Breaking Into the Jewelry Business
February 28, 2019 | Scott Murphy
Entrepreneurs and Princeton graduate program alums Sophie Kahn and Bouchra Ezzahraoui have found impressive success by following where life leads. While their respective stories began a continent apart – Sophie grew up in Holland, Bouchra in Morocco—a move to the United States for college brought them both a lasting friendship, and a partnership in a successful jewelry startup.
La Vie en Rose (Gold)
The two had charted a different course before launching AUrate in 2014. Both had studied economics with an eye to entering the corporate world, and had launched traditional careers after graduation. Sophie was serving as Director of Strategy at Marc Jacobs, and Bouchra was an interest rate volatility trader for Goldman Sachs. Then, fate intervened.
While out at brunch, Sophie noticed a green mark around her finger (from name-brand jeweler). The discovery got them chatting about the underwhelming choices in women’s jewelry. “It was old school. Not cool, and not ethical,” Sophie observed. Plus, the mark-ups on gold jewelry put quality pieces out of reach, even for professionals like themselves. They saw the gap in the market – and started making plans to fill it.
Getting in the Door
They took a side-hustle, bootstrap approach to their business, enrolling in a semester of design classes and funding the venture through bonuses and savings. They learned the ropes of the jewelry industry while balancing responsibilities at their day-jobs. They also navigated some surprising obstacles. “First of all, it was very hard to find vendors,” recalls Sophie. “The jewelry trade is a very male-dominated industry.” As well, established goldsmithing businesses are largely multi-generational family operations. Starting as outsiders required tenacity in establishing contacts and building rapport.
Much of their early effort involved finding pure materials with which to craft the collection. They also wanted to be sure they were ethically sourcing their materials, so much of their due diligence was spent in “figuring what was going on with different practices- ugly practices we didn’t want to be a part of.” This upfront investment paid off in ensuring the finished product benefited not only their customer, but each person in the process.
Off and Running
With the right materials and production resources in place, they launched their first pop-up in Soho in 2014. Things moved quickly. They found a location in passing and moved in 10 days later, using Ikea tables to display the collection.
To call their first foray into in-person selling “successful” would be an understatement. “We sold out the first week.” That success is going strong four years on. “We’ve experienced 300-400% increase in revenue year over year,” explains Sophie. They’ve also branched out, starting with two stores in New York and expanding to locations in Boston and Washington, D.C. While they have an eye to expanding into new markets, (including the West Coast and Texas), the lion’s share of their revenue is earned through e-commerce.
Their bootstrap, direct-to consumer approach has had a lot of influence on their collection, fueled their brand identity. “What’s interesting about us, being direct to consumer… we’re empowering women. Where the fashion industry traditionally dictates trends, we talk to our women all the time. We have access to [our customer] through focus groups, surveys, and input from stores. She’s in control.” This tuned-in approach is integral to their brand image. “For us, that’s new luxury.”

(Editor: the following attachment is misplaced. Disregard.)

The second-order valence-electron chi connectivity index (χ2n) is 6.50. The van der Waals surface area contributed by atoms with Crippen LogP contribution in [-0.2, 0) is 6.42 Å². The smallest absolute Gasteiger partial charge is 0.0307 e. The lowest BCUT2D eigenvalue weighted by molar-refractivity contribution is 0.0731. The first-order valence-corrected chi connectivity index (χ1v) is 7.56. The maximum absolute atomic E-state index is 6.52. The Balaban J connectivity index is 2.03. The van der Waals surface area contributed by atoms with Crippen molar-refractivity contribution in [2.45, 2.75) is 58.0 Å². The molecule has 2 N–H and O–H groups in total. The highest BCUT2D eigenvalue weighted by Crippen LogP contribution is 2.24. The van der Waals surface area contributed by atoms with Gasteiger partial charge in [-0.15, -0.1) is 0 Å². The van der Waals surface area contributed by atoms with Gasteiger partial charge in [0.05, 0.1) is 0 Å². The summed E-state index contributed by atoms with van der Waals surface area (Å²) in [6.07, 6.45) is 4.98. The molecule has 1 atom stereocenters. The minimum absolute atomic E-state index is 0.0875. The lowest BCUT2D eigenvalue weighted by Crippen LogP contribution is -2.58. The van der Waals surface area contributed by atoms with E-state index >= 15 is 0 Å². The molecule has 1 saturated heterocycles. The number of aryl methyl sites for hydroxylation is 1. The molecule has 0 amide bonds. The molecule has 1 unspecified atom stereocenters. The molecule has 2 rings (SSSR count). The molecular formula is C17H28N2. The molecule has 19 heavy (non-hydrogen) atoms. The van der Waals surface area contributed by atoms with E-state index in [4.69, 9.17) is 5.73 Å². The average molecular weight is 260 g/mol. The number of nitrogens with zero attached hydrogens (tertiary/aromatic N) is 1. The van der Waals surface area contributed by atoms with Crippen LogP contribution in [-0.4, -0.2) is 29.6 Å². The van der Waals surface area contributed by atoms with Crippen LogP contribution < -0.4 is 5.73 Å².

Besides catching the attention of buyers, AUrate’s success also attracted serious attention from the venture capital world. In late 2017, AUrate raised a $2.6m seed round to expand its marketing department and fully implement their digital strategy.
A Book for your Look
With a sustainable, ethical product in place and business booming, Sophie and Bouchra turned their attention to improving the lives of kids. Inspired by the giving models of Warby Parker and Toms, the founders partnered with Mastery Charter to provide one book for every purchase made. “We cared about doing something tangible and concrete, rather than a percentage,” says Sophie. When customers buy something from the collection, they can say “now a kid is reading a book thanks to what I bought.”
Supporting literacy in youth was a natural choice for the founders. “Our route to empowerment – and everyone’s – is education. [We] met in school. Education is what allowed us to come to the U.S., and thanks to Princeton we were able to work in the U.S.” This endeavor, too, is booming. They’re happy to report that their original school district in Philadelphia now has all the books it needs for its programs. They’re currently in the process of expanding to other districts.
Living the Dream – Observations on the Startup Life
While the fast pace and tangible impact of the startup life are compelling; the sense of being truly on one’s own can be daunting. “There are benefits, but there are costs, too,” says Sophie. “You’re basically working all the time, and there’s never someone to tell you ‘good job’ or ‘well done.’” She recalls taking only two days off for maternity when her child was born.
The friends credit their strong friendship with helping to ease some of the less-glamorous parts of startup life. “It’s lonely at the top, so it’s nice that Bouchra and I have each other,” Sophie says. The pair also recognizes the singular dynamics of working shoulder-to-shoulder each day. “We joke all the time that the partnership is like a marriage, and the company is like a baby.”
If you’d like to learn more about the AUrate collection and explore becoming part of the AUrate brand as an ambassador, visit their site at AUrate New York. Or if you’d like to learn more about investing in Princeton-connected companies, visit Nassau Street Ventures.